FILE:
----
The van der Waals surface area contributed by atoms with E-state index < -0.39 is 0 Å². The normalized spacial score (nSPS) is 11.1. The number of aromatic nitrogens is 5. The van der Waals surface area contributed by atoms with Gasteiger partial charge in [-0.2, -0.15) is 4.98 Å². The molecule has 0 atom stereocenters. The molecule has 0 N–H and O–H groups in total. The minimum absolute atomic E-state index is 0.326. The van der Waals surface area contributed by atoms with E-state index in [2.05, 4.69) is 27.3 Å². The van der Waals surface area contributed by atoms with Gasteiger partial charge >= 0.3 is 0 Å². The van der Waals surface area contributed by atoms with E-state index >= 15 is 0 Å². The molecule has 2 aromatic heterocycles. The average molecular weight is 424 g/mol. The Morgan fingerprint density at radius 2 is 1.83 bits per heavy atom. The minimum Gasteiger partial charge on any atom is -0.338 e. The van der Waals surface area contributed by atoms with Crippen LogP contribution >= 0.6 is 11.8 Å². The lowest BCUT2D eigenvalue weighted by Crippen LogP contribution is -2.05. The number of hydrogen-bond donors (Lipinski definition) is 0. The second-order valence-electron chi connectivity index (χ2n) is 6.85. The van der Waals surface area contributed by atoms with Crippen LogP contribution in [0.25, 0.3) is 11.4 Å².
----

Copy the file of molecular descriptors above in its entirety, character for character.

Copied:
The van der Waals surface area contributed by atoms with E-state index < -0.39 is 0 Å². The normalized spacial score (nSPS) is 11.1. The number of aromatic nitrogens is 5. The van der Waals surface area contributed by atoms with Gasteiger partial charge in [-0.2, -0.15) is 4.98 Å². The molecule has 0 atom stereocenters. The molecule has 0 N–H and O–H groups in total. The minimum absolute atomic E-state index is 0.326. The van der Waals surface area contributed by atoms with E-state index in [2.05, 4.69) is 27.3 Å². The van der Waals surface area contributed by atoms with Gasteiger partial charge >= 0.3 is 0 Å². The van der Waals surface area contributed by atoms with E-state index >= 15 is 0 Å². The molecule has 2 aromatic heterocycles. The average molecular weight is 424 g/mol. The Morgan fingerprint density at radius 2 is 1.83 bits per heavy atom. The minimum Gasteiger partial charge on any atom is -0.338 e. The van der Waals surface area contributed by atoms with Crippen LogP contribution >= 0.6 is 11.8 Å². The lowest BCUT2D eigenvalue weighted by Crippen LogP contribution is -2.05. The number of hydrogen-bond donors (Lipinski definition) is 0. The second-order valence-electron chi connectivity index (χ2n) is 6.85. The van der Waals surface area contributed by atoms with Crippen LogP contribution in [0.25, 0.3) is 11.4 Å².